Like the people on the flight from Warsaw. Hilde Marchant (late war correspondent in Spain) reported for the Express that they resisted being put back on the aeroplane back to Copenhagen, where they had already been refused entry and would presumably be deported again:
The men refused and cried: "We will be shot."
One asked for the Czech Consul. Another offered money, but they all had to be dragged out of the hall on to the tarmac.
One man was carried into the plane.6
Another man escaped the airport entirely 'across the Purley-way, over the grounds of the swimming pool and through some factories', but was picked up by a police car.7...
"Great Obituaries," The Browser, 2011, is a roundup of gems in the year's Anglo-American press.
Aram Bakshian, Jr., "Hard-Headed Idealist," WSJ, 13 October, reviews Richard Brookheiser's James Madison.
Libby Copeland, "Are Americans Secretly Homesick?" Slate, 12 October, reviews Susan J. Matt's Homesickness: An American History.
Jackson Lears, "American Oracle," Commonweal, 21 October, reviews John Patrick Diggins's Why Niebuhr Now?
Michael Dirda reviews The Letters of Samuel Beckett: II, 1941-1956, edited by George Craig, et al., for the Washington Post, 12 October.
Daphne Merkin, "Shades of Gray," bookforum, Sept/Nov, reviews Nell Casey, ed., The Journals of Spalding Gray.
John B. Judis, "No Confidence," The Book, 13 October, reviews Ron Suskind's Confidence Men: Wall Street, Washington, and the Education of a President.
The Oral History Association is meeting in Denver this week. I assume there will be discussions about the Boston College subpoenas, and I invite anyone attending the meeting to send me reports about those discussions to be posted here. I can be reached at cbray (at) ucla (dot) edu. Or just post a comment here.
Sharon Howard has an excellent roundup of "Ada Lovelace Day: Women in the history of science, medicine and technology," Early Modern Notes, 8 October.
Peter Thonemann, "Children in the Roman Empire," TLS, 12 October, reviews Christian Laes's Children in the Roman Empire: Outsiders Within and Véronique Dasen and Thomas Späth, eds., Children, Memory, and Family Identity in Roman Culture.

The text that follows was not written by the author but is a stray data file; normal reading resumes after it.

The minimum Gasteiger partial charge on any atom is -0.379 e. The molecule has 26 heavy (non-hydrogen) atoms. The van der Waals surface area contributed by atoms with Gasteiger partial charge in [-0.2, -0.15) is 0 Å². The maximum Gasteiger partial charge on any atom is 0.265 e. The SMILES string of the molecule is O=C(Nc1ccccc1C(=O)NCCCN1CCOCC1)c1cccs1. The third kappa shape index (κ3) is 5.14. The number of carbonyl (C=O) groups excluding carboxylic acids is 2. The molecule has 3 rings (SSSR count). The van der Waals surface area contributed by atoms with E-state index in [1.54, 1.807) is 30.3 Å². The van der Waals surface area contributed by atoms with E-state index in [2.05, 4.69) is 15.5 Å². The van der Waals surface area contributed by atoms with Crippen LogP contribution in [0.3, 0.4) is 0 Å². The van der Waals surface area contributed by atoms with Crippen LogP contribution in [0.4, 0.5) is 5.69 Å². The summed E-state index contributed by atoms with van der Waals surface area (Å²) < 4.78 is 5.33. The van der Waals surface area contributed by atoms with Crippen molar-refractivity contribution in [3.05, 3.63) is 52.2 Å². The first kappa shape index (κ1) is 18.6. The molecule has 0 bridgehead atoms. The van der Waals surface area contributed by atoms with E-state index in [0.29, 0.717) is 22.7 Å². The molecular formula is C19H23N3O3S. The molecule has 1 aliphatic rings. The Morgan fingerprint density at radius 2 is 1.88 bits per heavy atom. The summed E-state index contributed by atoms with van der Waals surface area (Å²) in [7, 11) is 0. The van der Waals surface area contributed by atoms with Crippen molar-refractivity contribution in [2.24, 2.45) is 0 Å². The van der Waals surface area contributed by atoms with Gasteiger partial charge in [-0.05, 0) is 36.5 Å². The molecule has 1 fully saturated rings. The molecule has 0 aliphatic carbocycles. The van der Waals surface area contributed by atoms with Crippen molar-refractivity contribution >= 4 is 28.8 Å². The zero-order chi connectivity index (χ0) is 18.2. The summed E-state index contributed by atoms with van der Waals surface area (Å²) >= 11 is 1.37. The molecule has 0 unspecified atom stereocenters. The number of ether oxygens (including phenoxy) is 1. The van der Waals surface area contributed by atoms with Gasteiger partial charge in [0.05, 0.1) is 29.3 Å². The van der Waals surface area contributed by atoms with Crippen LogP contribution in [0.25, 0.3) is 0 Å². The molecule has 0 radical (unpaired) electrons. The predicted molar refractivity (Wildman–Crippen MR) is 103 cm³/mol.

Helen Brown reviews Dava Sobel's A More Perfect Heaven: How Copernicus Revolutionised the Cosmos for the Telegraph, 11 October.
"Helen Castor on She-Wolves," Guardian, 10 October, interviews Castor about the "pleasurable pain" that went into her book, She-Wolves: The Women Who Ruled England Before Elizabeth.
Ruth Franklin reviews Art Spiegelman's MetaMaus for the TNR, 5 October.
Norma Clarke, "Women's lives at war," TLS, 12 October, reviews Virginia Nicholson's Millions Like Us: Women's lives in war and peace, 1939–1949.
Eric Miller reviews Daniel T. Rodgers's Age of Fracture for Books & Culture, October.
Randy Dotinga for the CSM, 3 October, and Amy Finnerty, "The Photo That Exposed Segregation," NYT, 7 October, review David Margolick's Elizabeth and Hazel: Two Women of Little Rock. Margolick, "The Many Lives of Hazel Bryan," Slate, 11 October, is adapted from his new book.
Sarah Shin, "Slavoj Žižek at Occupy Wall Street: "We are not dreamers, we are the awakening from a dream which is turning into a nightmare", Verso, 10 October, has an imperfect "transcript" of Žižek's remarks. The You Tubes, Part 1 and Part 2, at the bottom are more reliable. See also: Andrew Hartman and Ray Haberski at U. S. Intellectual History, 11/12 October.
Finally, congratulations to the finalists in the National Book Awards, 2011, for nonfiction: Deborah Baker for The Convert: A Tale of Exile and Extremism, Mary Gabriel for Love and Capital: Karl and Jenny Marx and the Birth of a Revolution, Stephen Greenblatt for The Swerve: How the World Became Modern, Manning Marable for Malcolm X: A Life of Reinvention, and Lauren Redniss for Radioactive: Marie & Pierre Curie, A Tale of Love and Fallout.
While I was working up a recent conference paper I had to spend some quality time with the documents of Carolingian-era Girona for the first time. I've avoided Girona for two reasons: firstly, and most importantly, when I began my Ph. D. it was only just fully in print and those volumes weren't in libraries I could easily access, whereas since 2003 everything from the area between 817 and 1000 has been collected handily in two volumes of the Catalunya Carolíngia.1 From the fact that these two volumes encompass four counties' material, as opposed to the two counties in three thicker volumes I usually work from for Osona and Manresa,2 you'll maybe guess reason two, that there really isn't very much compared to the frontier areas, which also speaks of reason three, I wanted a frontier, and Girona has never been one except for a brief period in its existence, 785 to 801, when it was number one Carolingian base for further campaigns into Spain. The city has arguably never been that important again, which may explain its weird fascination with Charlemagne, a ruler who never went there and none of whose documents it preserves.3